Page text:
Student Academic Services Logo 2014  Student Academic Services (SAS)


TIPS: Study Skills and Strategies

How to Work in Groups


How do you prepare for group presentations and projects? Group presentations play a large role in many classes at Skidmore; therefore it has become increasingly important to know how to work with other students on a shared project. In MB 107, for example, the end-of-term "Executive Presentations" count as 25% of your grade. These groups are often assigned by your professor, so chances are that you won't be working with the team of your choice. And, remember, you are working as a team, so the team grade is your grade, too.

Control What You Can

Yourself. Do what you need to do: read, go to class, take good notes, ask questions, pass the tests and quizzes, begin working on your papers early; do all the right stuff. You can control all the non-group work—your own work—at least! Your motive for doing this is twofold: 1) you want to perform well in the class and 2) you want to make a significant contribution to your team.

Class presentations involve other people, and you won't be able to do other people's work for them, or wake them up in time for class or your meetings, or prevent every potential conflict. But if you are ready, if you are prepared, if you are calm, you will be able to address any problems with confidence and ease. Professor Harper, who coordinates the presentations for MB 107, says that "preparation is key, and can [even] overcome shyness." Make suggestions, be flexible, and remain determined to do all that you can to do well as a group.

Personalities and the First Steps

Professor Harper suggests you begin by getting together early (and informally) as soon as you know the names of the other students in your group. He notes that "each team member is crucial," but so is the group identity: "In order to have social identity and cohesion as a group, you must have a bond other than the task itself." Form that bond; "take the initiative" and set up a meeting time right away, a time when everyone can stay for at least an hour—this is part of the task. Professor Harper notes that you should "break up the work according to the group members' strengths and weaknesses" and "make sure your team knows what you can do." Find out what everyone is good at by asking questions: who takes good notes, who knows PowerPoint, who likes research, who writes well, who loves to talk, who is creative? Patterns of behavior will set quickly, so stay with the group and be sure to try to include everyone. Conversely, if you are shy, this is the time to be courageous and stay "inside" the group; you don't want to be excluded. The rule is to avoid "only" getting or giving all the directions. Professor Harper argues that it is wise to appoint someone as a devil's advocate; his or her job is to critique the group's ideas as they arise, so that there is one "objective" voice instead of a chorus. This will facilitate interesting and stimulating team discussions that are likely to produce high-quality ideas and outcomes; sometimes, simple things, such as sitting in a circle as you talk, help a lot. One thing you all have in common is this class; return to that as your base whenever you go off track. Start a tentative plan. Create a schedule of meetings that runs all the way to the presentation date. As a guideline, Professor Harper recommends eight to 10 dry runs for MB 107 presentations (after all your preliminary work is done).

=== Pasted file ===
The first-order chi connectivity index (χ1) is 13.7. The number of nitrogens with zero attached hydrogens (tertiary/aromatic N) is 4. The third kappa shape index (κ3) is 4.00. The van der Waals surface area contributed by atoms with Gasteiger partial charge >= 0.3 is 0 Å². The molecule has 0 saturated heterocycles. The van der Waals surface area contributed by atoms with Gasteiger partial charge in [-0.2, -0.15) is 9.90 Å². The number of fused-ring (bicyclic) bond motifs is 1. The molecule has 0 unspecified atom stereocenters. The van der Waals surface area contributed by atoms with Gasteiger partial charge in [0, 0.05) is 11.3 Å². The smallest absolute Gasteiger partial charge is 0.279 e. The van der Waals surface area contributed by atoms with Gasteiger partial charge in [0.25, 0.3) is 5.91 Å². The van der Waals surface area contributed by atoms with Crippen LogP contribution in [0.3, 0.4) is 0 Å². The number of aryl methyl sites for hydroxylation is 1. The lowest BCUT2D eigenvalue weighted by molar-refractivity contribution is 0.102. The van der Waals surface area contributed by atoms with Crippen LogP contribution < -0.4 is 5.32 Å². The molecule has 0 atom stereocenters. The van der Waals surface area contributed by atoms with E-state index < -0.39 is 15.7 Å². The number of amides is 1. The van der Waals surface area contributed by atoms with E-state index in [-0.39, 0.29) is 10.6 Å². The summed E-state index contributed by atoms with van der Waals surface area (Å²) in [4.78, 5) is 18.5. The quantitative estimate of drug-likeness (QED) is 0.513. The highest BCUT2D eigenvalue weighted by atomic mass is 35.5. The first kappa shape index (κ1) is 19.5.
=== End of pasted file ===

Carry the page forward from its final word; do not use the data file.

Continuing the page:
Research and Props

Once you have meetings set up and you are beginning to talk about the assigned presentation, figure out all the steps that will be needed, divide them as evenly as possible, and begin asking for volunteers. It's probably fair to assume that everyone should do the same amount of research and the same amount of "talking" during the presentation. But maybe the artsy person can do a poster, or the history major can be the one who presents the "overview." Continue to be part of the discussion as the presentation is refined. "It is very obvious" to your audience, says Professor Harper, "when you have excluded yourself." Practice with your props so you know what to point to, how to hold posters, when to click the mouse to the next page. If you are using technical equipment, be sure it works.

"Hit Your Mark and Say Your Lines"

(At least, that's what Spencer Tracy, a classic film actor, said—it's all you need to know). Before the presentation, say your lines to a willing friend in a "safe space"—more than once. Time yourself. Note where words may be hard to remember or pronounce and practice until they are easy. During the presentation, expect the unexpected: classmates may ask you questions, your professor may ask for clarification. Just remain focused. "Go beyond the average," says Professor Harper, and if you have done good work leading up to the presentation, that will show.

Outcomes of Working in Teams

Interpersonal skill development
Improved communication and decision-making skills
Improved conflict-handling skills
Increased understanding of "different" others
Facilitates socialization into the Skidmore academic and social cultures

Other Resources

Want tips for practicing your public speaking? Make an appointment to see a staff member in Student Academic Services (Skidmore extension 8150).